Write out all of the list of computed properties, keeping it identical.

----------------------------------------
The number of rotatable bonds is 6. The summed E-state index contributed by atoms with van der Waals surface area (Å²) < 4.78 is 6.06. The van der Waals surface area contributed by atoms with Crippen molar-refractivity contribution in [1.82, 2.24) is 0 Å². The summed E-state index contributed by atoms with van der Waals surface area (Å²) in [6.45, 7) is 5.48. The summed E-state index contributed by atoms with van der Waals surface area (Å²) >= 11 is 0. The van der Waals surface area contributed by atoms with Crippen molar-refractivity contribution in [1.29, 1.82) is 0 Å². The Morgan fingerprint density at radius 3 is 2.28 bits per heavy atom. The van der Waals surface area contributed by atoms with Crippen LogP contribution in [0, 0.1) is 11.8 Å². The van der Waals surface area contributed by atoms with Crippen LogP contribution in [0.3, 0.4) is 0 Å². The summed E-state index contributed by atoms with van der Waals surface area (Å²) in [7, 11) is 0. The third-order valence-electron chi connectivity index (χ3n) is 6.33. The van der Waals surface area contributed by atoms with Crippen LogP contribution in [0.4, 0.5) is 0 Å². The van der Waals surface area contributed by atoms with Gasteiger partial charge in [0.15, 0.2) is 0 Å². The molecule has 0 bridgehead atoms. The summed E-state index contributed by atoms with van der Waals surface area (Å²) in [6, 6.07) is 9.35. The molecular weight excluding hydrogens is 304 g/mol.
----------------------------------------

The number of rotatable bonds is 6. The summed E-state index contributed by atoms with van der Waals surface area (Å²) < 4.78 is 6.06. The van der Waals surface area contributed by atoms with Crippen molar-refractivity contribution in [1.82, 2.24) is 0 Å². The summed E-state index contributed by atoms with van der Waals surface area (Å²) in [6.45, 7) is 5.48. The summed E-state index contributed by atoms with van der Waals surface area (Å²) >= 11 is 0. The van der Waals surface area contributed by atoms with Crippen molar-refractivity contribution in [1.29, 1.82) is 0 Å². The Morgan fingerprint density at radius 3 is 2.28 bits per heavy atom. The van der Waals surface area contributed by atoms with Crippen LogP contribution in [0, 0.1) is 11.8 Å². The van der Waals surface area contributed by atoms with Crippen LogP contribution in [0.3, 0.4) is 0 Å². The summed E-state index contributed by atoms with van der Waals surface area (Å²) in [7, 11) is 0. The third-order valence-electron chi connectivity index (χ3n) is 6.33. The van der Waals surface area contributed by atoms with Crippen LogP contribution in [0.4, 0.5) is 0 Å². The van der Waals surface area contributed by atoms with Gasteiger partial charge in [0.15, 0.2) is 0 Å². The molecule has 0 bridgehead atoms. The summed E-state index contributed by atoms with van der Waals surface area (Å²) in [6, 6.07) is 9.35. The molecular weight excluding hydrogens is 304 g/mol.